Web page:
- Kim B. M.S.
Being an anxious person, I seem to often show a great deal of nervousness, so I can relate closely to the symptoms of anxiety presented in this article. I frequently suffer from most of these symptoms except for the feeling of being ill or nauseous, but that also occasionally creeps in. I feel as though my personal growth has all but stopped because of my anxiety, and I sometimes liken my daily existence to that of someone with a chronic physical disease. I have my good days and my bad days.
I do not want to be the person that I feel like I am - I want to be a person of hope and optimism. I want to be a positive person. I want be a person that everyone else would like to be around, especially my family. In essence, I would like to just be me without anxiety and nervousness issues. Now, I am a person who like to please other people, and of course that makes me a ‘people-pleaser’. I want other people to be happy not only with who I am, but also with how I treat them or how I can take care of them, and I think that my strength and personal growth blossoms through helping others. However, it can become as much a burden as a blessing because I am not always pleasing myself.
I like to think that I have a servant’s heart. I am not a slave, but I do enjoy taking care of my family and others that enter our lives. However, it has taken me a long time to realize that I cannot effectively serve others if I am unhealthy. I must be healthy in body, mind, and spirit to continue making progress in my life. This is not an easy task when almost everything around you makes you too anxious and/or too nervous to function properly.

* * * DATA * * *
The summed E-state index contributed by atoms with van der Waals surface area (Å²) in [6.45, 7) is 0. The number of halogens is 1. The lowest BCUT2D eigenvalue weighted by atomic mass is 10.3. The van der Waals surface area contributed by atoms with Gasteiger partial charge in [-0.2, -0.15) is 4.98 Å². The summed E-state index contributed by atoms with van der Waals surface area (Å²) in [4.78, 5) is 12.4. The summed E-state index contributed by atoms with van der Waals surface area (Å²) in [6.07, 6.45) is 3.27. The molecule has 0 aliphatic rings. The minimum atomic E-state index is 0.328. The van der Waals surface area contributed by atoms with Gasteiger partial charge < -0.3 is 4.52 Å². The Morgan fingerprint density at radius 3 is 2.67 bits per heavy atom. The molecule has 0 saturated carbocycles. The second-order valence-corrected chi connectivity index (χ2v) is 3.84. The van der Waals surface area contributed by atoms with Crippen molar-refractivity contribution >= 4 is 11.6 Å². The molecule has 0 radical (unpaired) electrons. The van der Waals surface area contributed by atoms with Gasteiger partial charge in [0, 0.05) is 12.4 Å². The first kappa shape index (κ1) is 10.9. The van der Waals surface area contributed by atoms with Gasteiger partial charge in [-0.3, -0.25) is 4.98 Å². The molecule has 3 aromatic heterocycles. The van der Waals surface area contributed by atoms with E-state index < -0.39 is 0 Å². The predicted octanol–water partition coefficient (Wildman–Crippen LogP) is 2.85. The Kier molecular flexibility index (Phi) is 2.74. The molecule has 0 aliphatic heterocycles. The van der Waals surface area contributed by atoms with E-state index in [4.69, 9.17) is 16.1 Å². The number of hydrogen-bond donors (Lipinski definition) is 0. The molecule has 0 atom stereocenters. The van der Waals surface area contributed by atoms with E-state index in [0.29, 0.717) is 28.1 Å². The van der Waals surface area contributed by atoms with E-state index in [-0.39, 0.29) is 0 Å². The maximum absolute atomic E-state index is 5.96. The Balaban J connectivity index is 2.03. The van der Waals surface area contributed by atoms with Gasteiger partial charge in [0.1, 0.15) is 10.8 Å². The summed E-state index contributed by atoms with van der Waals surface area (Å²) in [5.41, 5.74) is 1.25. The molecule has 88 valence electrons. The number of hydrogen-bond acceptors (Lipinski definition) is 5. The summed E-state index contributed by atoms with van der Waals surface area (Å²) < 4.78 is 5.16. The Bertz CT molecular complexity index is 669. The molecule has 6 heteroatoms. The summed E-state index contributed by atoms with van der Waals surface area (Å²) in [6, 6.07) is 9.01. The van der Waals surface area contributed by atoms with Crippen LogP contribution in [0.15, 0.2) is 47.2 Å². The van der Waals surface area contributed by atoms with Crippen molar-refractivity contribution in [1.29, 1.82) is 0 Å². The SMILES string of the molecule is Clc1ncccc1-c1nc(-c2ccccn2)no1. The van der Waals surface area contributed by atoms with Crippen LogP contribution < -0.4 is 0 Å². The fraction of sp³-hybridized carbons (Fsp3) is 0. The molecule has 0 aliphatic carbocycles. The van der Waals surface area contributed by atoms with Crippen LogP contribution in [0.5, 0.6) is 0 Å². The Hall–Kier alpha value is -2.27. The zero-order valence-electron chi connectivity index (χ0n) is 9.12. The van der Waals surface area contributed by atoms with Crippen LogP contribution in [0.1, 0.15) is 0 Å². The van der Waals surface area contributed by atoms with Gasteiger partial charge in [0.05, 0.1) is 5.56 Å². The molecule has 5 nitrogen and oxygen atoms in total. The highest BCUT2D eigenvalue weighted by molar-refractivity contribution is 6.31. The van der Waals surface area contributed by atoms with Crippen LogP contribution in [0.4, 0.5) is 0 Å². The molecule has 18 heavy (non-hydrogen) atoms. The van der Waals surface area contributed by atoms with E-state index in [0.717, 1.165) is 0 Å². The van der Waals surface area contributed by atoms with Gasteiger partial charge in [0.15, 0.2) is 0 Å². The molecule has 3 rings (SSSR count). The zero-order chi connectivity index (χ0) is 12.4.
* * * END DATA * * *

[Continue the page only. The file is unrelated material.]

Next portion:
I desire to be a strong husband, father, friend, and professional colleague, and I want to be a productive citizen and member of society. I prefer to be on the field in the game rather than watching life from the sidelines. How do I achieve this? If I truly had the answer, I would be teaching on personal growth rather struggling to achieve it.
In my many years of counseling others for a variety of reasons, I often suggested that they write down their thoughts and concerns on paper. I am a huge proponent of journaling. Not the journaling that we see on television and in movies. Journaling has nothing to do with a fancy, leather-bound volume. Use a fifty-cent wire bound notebook, because at the end of the day what is written down is for you and those you may decide to share it with, if you so choose.
I believe journaling allows the writer to flush their mind and their heart, cleansing the negativity and the struggles that impede their personal growth and advancement. It can clear out the thoughts that hold us back. It can allow someone to almost literally lay the burdens down so that they do not become so heavy. It is not a wonder drug to cure what ails us, but it certainly cannot hurt.
Feeling Nervous From Anxiety. (n.d.). Retrieved January 8, 2015, from http://www.calmclinic.com/anxiety/symptoms/nervous